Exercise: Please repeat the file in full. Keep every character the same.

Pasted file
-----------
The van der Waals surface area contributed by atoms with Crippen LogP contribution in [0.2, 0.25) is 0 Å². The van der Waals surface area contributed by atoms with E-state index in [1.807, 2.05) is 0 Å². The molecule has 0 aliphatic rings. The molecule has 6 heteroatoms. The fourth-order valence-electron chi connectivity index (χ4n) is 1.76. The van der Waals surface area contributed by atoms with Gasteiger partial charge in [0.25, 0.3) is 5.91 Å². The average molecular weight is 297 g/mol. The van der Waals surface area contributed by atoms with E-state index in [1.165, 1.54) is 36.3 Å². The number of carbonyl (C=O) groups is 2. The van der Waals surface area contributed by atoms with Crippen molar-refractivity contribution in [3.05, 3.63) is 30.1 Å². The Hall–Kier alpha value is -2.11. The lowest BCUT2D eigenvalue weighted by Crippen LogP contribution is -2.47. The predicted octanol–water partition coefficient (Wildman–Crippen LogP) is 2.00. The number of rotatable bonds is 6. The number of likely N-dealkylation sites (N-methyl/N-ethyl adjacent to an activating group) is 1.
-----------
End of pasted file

The van der Waals surface area contributed by atoms with Crippen LogP contribution in [0.2, 0.25) is 0 Å². The van der Waals surface area contributed by atoms with E-state index in [1.807, 2.05) is 0 Å². The molecule has 0 aliphatic rings. The molecule has 6 heteroatoms. The fourth-order valence-electron chi connectivity index (χ4n) is 1.76. The van der Waals surface area contributed by atoms with Gasteiger partial charge in [0.25, 0.3) is 5.91 Å². The average molecular weight is 297 g/mol. The van der Waals surface area contributed by atoms with E-state index in [1.165, 1.54) is 36.3 Å². The number of carbonyl (C=O) groups is 2. The van der Waals surface area contributed by atoms with Crippen molar-refractivity contribution in [3.05, 3.63) is 30.1 Å². The Hall–Kier alpha value is -2.11. The lowest BCUT2D eigenvalue weighted by Crippen LogP contribution is -2.47. The predicted octanol–water partition coefficient (Wildman–Crippen LogP) is 2.00. The number of rotatable bonds is 6. The number of likely N-dealkylation sites (N-methyl/N-ethyl adjacent to an activating group) is 1.